Restrained: State reports thousands of cases in Wisconsin schools

MADISON, Wis. — With all the challenges facing Wisconsin schools, one issue has flown under the radar: seclusion and restraint. They are controversial methods of reacting to student behavior only to be used as a “last resort,” but they happen all the time.

New data from the Wisconsin Department of Public Instruction reports 4,949 incidents of restraint and 4,314 incidents of seclusion in 2021. More than 80% of incidents involved students with disabilities, up a few percentage points from 2020.

The report also includes incidents broken down to include every school in Wisconsin.

“Each of these data points represents a lived experience of the student and the staff surrounding that student,” says Abigail Swetz with DPI. “We’re talking about a last resort that has very clear parameters. Seclusion and restraint can only be used when student behavior presents clear present and imminent risk to physical safety.”

It’s happening most to elementary school students. 2019 Wisconsin Act 118 requires school districts to report seclusion and restraint data to DPI.

“These are outdated practices that still remain constant in no geographic location. It’s widespread,” says Owen Tortora with DPI. “There are a number of factors that can explain this, but the fact ultimately remains that it’s younger students with (Individualized Education Programs), and that can stay through them through their K-12 experience.”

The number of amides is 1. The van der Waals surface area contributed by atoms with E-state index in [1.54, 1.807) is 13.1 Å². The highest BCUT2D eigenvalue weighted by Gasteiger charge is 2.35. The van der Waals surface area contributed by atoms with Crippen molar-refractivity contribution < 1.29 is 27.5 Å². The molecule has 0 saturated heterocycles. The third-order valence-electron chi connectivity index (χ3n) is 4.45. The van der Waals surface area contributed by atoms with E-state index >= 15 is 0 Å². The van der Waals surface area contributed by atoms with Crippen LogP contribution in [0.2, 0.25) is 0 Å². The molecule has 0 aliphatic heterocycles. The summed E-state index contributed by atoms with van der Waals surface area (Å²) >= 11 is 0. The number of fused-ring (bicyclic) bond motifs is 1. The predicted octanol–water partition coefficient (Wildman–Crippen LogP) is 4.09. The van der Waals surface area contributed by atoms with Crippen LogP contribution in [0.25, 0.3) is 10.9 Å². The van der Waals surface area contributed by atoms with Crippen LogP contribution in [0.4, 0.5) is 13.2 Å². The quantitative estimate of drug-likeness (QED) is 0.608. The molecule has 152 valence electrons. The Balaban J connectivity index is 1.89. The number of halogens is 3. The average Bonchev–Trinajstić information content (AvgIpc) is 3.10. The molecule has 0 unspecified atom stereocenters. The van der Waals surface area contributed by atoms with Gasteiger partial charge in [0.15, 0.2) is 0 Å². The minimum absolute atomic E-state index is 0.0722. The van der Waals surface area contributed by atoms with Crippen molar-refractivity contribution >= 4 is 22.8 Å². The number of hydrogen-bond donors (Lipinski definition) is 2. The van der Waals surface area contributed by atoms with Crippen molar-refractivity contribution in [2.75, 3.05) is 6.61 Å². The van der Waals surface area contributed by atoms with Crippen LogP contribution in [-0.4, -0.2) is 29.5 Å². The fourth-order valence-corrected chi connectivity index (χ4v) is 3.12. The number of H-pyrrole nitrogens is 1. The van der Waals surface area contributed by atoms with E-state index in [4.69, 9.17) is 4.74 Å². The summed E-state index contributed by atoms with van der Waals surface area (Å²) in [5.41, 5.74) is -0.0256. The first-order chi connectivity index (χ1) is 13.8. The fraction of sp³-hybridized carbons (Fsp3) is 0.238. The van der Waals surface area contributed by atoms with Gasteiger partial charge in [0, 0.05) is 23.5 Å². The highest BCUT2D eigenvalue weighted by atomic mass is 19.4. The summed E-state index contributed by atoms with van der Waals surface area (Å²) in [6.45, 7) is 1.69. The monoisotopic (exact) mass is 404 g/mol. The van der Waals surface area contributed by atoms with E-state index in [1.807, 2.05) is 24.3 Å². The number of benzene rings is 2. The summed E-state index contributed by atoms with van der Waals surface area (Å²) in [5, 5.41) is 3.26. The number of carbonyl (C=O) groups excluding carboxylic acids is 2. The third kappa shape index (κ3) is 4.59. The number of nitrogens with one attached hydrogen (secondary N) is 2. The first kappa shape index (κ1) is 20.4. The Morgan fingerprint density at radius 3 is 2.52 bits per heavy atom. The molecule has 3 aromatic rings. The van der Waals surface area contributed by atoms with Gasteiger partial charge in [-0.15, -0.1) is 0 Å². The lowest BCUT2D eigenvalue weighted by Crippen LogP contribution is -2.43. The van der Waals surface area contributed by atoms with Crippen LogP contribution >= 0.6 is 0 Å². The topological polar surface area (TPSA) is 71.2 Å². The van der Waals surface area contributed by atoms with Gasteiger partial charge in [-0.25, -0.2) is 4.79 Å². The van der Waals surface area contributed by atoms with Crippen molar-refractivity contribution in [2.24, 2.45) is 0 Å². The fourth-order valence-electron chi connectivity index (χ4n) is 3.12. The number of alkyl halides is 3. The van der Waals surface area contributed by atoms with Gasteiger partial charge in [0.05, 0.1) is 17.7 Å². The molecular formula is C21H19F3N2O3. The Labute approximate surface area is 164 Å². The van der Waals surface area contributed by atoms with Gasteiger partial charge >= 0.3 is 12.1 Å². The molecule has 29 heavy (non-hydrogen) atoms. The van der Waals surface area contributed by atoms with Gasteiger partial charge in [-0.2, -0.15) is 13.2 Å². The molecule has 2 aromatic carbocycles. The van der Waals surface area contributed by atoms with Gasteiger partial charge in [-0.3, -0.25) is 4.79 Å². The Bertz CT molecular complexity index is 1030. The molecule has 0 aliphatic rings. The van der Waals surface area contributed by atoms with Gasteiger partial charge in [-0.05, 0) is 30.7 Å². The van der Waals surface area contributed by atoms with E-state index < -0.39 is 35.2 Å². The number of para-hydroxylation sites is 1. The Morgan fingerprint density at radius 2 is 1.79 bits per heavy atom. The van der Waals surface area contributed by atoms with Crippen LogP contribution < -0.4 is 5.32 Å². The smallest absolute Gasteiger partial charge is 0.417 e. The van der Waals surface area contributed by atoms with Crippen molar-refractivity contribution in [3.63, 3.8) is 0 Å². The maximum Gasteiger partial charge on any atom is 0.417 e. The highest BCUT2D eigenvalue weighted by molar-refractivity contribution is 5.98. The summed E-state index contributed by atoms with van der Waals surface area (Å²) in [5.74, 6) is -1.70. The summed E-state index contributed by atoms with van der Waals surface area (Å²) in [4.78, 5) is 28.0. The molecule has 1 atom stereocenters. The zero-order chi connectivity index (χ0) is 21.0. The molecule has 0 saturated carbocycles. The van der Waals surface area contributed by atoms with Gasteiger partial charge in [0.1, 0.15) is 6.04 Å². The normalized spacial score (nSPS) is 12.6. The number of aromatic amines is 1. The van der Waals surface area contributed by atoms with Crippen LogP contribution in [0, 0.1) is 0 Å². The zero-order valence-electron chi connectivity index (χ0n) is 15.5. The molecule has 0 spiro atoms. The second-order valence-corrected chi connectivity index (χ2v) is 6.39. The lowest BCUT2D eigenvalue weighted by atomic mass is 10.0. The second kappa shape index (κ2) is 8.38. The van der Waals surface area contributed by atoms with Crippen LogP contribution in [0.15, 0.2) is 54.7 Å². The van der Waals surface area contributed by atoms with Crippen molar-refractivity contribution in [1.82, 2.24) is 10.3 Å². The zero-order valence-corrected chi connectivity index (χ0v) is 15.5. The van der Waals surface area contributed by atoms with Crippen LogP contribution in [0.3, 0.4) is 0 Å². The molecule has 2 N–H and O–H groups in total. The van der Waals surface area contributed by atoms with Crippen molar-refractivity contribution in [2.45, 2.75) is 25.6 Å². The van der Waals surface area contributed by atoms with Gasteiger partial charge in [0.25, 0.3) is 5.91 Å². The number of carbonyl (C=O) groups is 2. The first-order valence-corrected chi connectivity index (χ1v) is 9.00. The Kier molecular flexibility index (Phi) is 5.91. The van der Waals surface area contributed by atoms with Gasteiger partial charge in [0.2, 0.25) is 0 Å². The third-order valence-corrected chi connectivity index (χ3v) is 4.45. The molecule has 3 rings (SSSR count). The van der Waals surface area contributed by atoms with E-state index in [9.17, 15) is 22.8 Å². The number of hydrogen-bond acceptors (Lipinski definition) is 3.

Nora Rabel has been regularly subjected to seclusion and restraint throughout her schooling. The 16-year-old has Down Syndrome and autism. Surveillance video from the school shows staff picking her up off the floor, and dragging her through the hallways.

Notes from staff claim Nora would “lash out” at staff members. They wrote in their notes that Nora spit, kicked, hit and attempted to bite.

“You always have that gut feeling that something is not right, something is not being told,” says Nora’s father Joshua Rabel.

Rabel believes school staff went too far.

“That’s not about safety. That’s about (teacher’s) ego,” Rabel said.

Disability rights advocate Joanne Juhnke works with families impacted by seclusion and restraint.

“The ideal approach involves not letting it get to that point in the first place,” says Juhnke, a special education specialist with Disability Rights Wisconsin.

She’d like to see seclusion outlawed but agrees there are situations restraint my be needed.

“(Schools need) sufficient staff, consistent staff, smaller classes, mental health support,” says Juhnke. “There’s not just one systemic failure, but many along the way.”

Then there are the staff members.

“Educational support professionals are some of the lowest paid employees in our school district. You could get paid more working in other school districts or even at Target, Wal-Mart, Culver’s or Kwik Trip,” says Michael Jones with Madison Teachers Inc.

He’d like to see more training in de-escalation techniques, but overworked staff may not be able to handle another “top-down initiative.” Instead, a grassroots-style movement would be more effective.

“I think you would get a lot more buy-in, but also have a lot more success,” Jones says.

DPI offers a list of resources for schools on this issue.

There’s also the Keeping All Students Safer Act in Washington. The legislation, which would prohibit seclusion and aim to prevent and reduce restraint in schools, has been stuck in a Senate committee since last summer.

Wisconsin Democratic Sen. Tammy Baldwin is a co-sponsor of the bill, but her office declined an on-camera interview on the subject.